Nostalgia has never been a great premise for a comic strip. It's usually just a mask for poor writing, and often uses references in place of actual plot progression. This transgression is further amplified by choosing an absolutely absurd era to be nostalgic about, a time when the people driving culture were so focused on themselves, chasing that next high, rather than improving society in any meaningful way. So remember, when you're coming up with the idea for your next webcomic, avoid basing it on your own nostalgia, no matter how appealing television might make it seem. And remember to pass on the grass!
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Sunday, March 08, 2009

Rooster Teeth (aka College Dorm: The Webcomic)


Cool Your Daiquiris
"I Call It 'Bad Webcomic'"
You might have noticed, for the last few months, I have had an email link asking for reader submissions of comics to review. I did not have to wait long until I received a suggestion: Rooster Teeth comics, from the same people who brought you Red vs Blue. A cursory glance told me that the comic was terrible, but I couldn't put my finger on exactly what was primarily wrong about it. So I decided to go through the archive and make a list of everything that was missing, in order to discern what the cartoonist did wrong.
  • 40% of the American Flag - While inserting someone else's artwork into a comic is generally reprehensible, as it looks incredibly awkward and wrong, there is an exception when it comes to national flags. When it is flat against a wall, a flag made in Photoshop is going to be indistinguishable from a flag grabbed off Wikipedia, as long as it's accurate. A US flag with only 25 stars and 11 stripes is close enough to fool the reader at first, but becomes more and more suspicious the longer its looked at, and is rather disconcerting in a 'humor' comic.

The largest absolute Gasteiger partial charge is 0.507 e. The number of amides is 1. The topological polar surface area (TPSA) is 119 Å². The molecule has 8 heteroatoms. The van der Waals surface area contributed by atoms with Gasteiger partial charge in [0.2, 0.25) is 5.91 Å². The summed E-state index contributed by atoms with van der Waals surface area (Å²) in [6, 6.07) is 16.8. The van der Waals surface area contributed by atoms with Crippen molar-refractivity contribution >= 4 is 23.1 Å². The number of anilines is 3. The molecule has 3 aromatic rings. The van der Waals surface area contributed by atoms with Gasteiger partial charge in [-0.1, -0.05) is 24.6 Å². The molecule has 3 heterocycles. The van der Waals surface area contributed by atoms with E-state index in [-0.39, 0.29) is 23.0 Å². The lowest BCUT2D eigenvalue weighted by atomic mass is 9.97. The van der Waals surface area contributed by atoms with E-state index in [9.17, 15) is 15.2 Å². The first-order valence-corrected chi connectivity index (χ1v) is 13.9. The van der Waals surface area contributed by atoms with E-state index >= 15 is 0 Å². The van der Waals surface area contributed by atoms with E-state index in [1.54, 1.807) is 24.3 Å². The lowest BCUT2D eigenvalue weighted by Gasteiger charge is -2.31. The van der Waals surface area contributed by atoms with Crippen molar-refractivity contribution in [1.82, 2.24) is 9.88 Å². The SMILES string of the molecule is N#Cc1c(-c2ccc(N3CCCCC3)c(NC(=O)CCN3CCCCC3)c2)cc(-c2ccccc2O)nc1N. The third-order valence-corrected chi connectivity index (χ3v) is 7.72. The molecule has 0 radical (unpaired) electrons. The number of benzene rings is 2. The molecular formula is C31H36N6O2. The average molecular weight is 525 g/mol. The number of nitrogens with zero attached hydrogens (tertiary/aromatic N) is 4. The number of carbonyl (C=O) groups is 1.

• A Clear Concept of How People Converse - In most RT conversations, the characters are performing an unnatural action known as 'palming.' Artists often feel a need to do something with the characters' hands, but usually have no idea what they should be doing. Consequently, characters are drawn palming, because doing nothing is an undesirable option. Additionally, the characters must ALWAYS be facing the camera, because otherwise we wouldn't know who they were. Even if it looks like their heads are on backwards, they must always look toward the reader!

  • A Tenuous Grasp on Human Anatomy - I'll start with this: necks do not end in the center of the head. They go in the back of the head. They're also not a foot long. Some of these characters have massive noggins perched atop narrow stalks for necks. The clavicle does not attach to your back, and torsos don't look like that when they twist. The humerus is not attached to the ribcage, and pectoral muscles don't just disappear. I can see why these guys are grossed out.

  • Phonecall for Rooster Teeth
    "No, I'm Not Interested in Buying Eyelids in Bulk at a Discount"
  • Upper Eyelids - Most emotion in RT comics are expressed by squinting the character's lower eye lids. In fact, the majority of panels feature a closed lower lid. It would be nice if this was some sort of satire of the common half-lidded expression found in most webcomics, but I really doubt that the artist is clever enough to come up with that. Instead, I think he's just trying to avoid falling into that quagmire, and managed to fall into it from the other direction.

  • Jokes - I'm not sure I understand the point of this one. Blu-ray players exist outside of PS3s so why is this guy spazzing out? No one knows. Why is a man yelling at trees? Who cares? There are a lot of comics that don't have jokes included. I know we're in a recession, but this is ridiculous.